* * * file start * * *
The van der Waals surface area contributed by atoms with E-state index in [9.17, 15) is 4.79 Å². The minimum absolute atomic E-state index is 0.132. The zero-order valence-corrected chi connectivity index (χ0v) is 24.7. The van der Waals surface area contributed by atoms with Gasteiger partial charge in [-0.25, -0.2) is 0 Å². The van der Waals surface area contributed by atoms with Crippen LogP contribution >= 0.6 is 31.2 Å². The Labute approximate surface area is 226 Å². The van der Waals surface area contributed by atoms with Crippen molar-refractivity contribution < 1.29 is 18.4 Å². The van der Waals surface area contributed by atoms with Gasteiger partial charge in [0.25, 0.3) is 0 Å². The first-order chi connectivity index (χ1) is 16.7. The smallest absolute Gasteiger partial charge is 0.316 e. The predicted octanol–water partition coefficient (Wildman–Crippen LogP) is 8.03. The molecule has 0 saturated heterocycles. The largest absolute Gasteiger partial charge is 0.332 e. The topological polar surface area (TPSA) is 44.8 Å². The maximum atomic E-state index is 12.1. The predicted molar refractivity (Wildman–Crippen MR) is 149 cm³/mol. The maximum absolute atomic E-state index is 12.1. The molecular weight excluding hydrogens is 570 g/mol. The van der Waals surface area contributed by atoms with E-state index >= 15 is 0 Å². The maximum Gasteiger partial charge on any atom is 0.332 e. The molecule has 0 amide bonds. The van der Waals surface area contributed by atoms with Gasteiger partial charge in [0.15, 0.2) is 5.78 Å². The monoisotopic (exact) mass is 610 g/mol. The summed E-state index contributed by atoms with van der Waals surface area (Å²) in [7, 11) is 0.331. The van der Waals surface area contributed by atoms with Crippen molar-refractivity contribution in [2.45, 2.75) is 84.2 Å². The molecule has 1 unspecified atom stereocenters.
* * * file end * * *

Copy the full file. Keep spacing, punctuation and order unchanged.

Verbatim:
The van der Waals surface area contributed by atoms with E-state index in [9.17, 15) is 4.79 Å². The minimum absolute atomic E-state index is 0.132. The zero-order valence-corrected chi connectivity index (χ0v) is 24.7. The van der Waals surface area contributed by atoms with Gasteiger partial charge in [-0.25, -0.2) is 0 Å². The van der Waals surface area contributed by atoms with Crippen LogP contribution >= 0.6 is 31.2 Å². The Labute approximate surface area is 226 Å². The van der Waals surface area contributed by atoms with Crippen molar-refractivity contribution < 1.29 is 18.4 Å². The van der Waals surface area contributed by atoms with Gasteiger partial charge in [0.25, 0.3) is 0 Å². The first-order chi connectivity index (χ1) is 16.7. The smallest absolute Gasteiger partial charge is 0.316 e. The predicted octanol–water partition coefficient (Wildman–Crippen LogP) is 8.03. The molecule has 0 saturated heterocycles. The largest absolute Gasteiger partial charge is 0.332 e. The topological polar surface area (TPSA) is 44.8 Å². The maximum atomic E-state index is 12.1. The predicted molar refractivity (Wildman–Crippen MR) is 149 cm³/mol. The maximum absolute atomic E-state index is 12.1. The molecular weight excluding hydrogens is 570 g/mol. The van der Waals surface area contributed by atoms with E-state index >= 15 is 0 Å². The maximum Gasteiger partial charge on any atom is 0.332 e. The molecule has 0 amide bonds. The van der Waals surface area contributed by atoms with Gasteiger partial charge in [0.15, 0.2) is 5.78 Å². The monoisotopic (exact) mass is 610 g/mol. The summed E-state index contributed by atoms with van der Waals surface area (Å²) in [7, 11) is 0.331. The van der Waals surface area contributed by atoms with Crippen molar-refractivity contribution in [2.45, 2.75) is 84.2 Å². The molecule has 1 unspecified atom stereocenters.